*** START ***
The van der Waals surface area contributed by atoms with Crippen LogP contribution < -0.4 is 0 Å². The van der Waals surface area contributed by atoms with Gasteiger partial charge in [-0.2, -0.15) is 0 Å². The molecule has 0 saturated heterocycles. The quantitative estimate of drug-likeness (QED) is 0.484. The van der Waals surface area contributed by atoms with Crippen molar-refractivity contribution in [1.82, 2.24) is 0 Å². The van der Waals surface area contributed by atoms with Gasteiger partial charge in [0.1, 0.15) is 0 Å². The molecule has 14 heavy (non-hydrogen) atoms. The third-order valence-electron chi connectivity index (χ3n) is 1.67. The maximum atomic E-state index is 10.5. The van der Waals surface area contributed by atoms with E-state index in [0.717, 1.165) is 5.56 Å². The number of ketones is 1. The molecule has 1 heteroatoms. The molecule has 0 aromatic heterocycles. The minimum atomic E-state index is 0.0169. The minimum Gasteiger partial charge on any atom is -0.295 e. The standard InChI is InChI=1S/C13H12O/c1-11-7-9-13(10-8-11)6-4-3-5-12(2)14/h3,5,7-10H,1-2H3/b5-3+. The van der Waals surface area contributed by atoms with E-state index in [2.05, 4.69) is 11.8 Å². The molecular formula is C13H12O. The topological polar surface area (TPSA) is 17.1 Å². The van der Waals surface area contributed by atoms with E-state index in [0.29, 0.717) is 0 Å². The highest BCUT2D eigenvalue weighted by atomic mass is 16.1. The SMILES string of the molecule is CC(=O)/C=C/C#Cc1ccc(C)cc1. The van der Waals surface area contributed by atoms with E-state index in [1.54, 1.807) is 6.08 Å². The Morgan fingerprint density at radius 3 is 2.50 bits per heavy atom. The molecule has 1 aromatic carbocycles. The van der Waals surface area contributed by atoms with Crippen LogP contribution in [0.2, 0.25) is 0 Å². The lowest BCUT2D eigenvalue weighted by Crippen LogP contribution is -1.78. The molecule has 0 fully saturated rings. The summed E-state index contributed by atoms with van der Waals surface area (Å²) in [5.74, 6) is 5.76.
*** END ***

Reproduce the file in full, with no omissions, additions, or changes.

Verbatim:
The van der Waals surface area contributed by atoms with Crippen LogP contribution < -0.4 is 0 Å². The van der Waals surface area contributed by atoms with Gasteiger partial charge in [-0.2, -0.15) is 0 Å². The molecule has 0 saturated heterocycles. The quantitative estimate of drug-likeness (QED) is 0.484. The van der Waals surface area contributed by atoms with Crippen molar-refractivity contribution in [1.82, 2.24) is 0 Å². The van der Waals surface area contributed by atoms with Gasteiger partial charge in [0.1, 0.15) is 0 Å². The molecule has 14 heavy (non-hydrogen) atoms. The third-order valence-electron chi connectivity index (χ3n) is 1.67. The maximum atomic E-state index is 10.5. The van der Waals surface area contributed by atoms with E-state index in [0.717, 1.165) is 5.56 Å². The number of ketones is 1. The molecule has 1 heteroatoms. The molecule has 0 aromatic heterocycles. The minimum atomic E-state index is 0.0169. The minimum Gasteiger partial charge on any atom is -0.295 e. The standard InChI is InChI=1S/C13H12O/c1-11-7-9-13(10-8-11)6-4-3-5-12(2)14/h3,5,7-10H,1-2H3/b5-3+. The van der Waals surface area contributed by atoms with E-state index in [2.05, 4.69) is 11.8 Å². The molecular formula is C13H12O. The topological polar surface area (TPSA) is 17.1 Å². The van der Waals surface area contributed by atoms with E-state index in [0.29, 0.717) is 0 Å². The highest BCUT2D eigenvalue weighted by atomic mass is 16.1. The SMILES string of the molecule is CC(=O)/C=C/C#Cc1ccc(C)cc1. The van der Waals surface area contributed by atoms with E-state index in [1.54, 1.807) is 6.08 Å². The Morgan fingerprint density at radius 3 is 2.50 bits per heavy atom. The molecule has 1 aromatic carbocycles. The van der Waals surface area contributed by atoms with Crippen LogP contribution in [0.2, 0.25) is 0 Å². The lowest BCUT2D eigenvalue weighted by Crippen LogP contribution is -1.78. The molecule has 0 fully saturated rings. The summed E-state index contributed by atoms with van der Waals surface area (Å²) in [5.74, 6) is 5.76.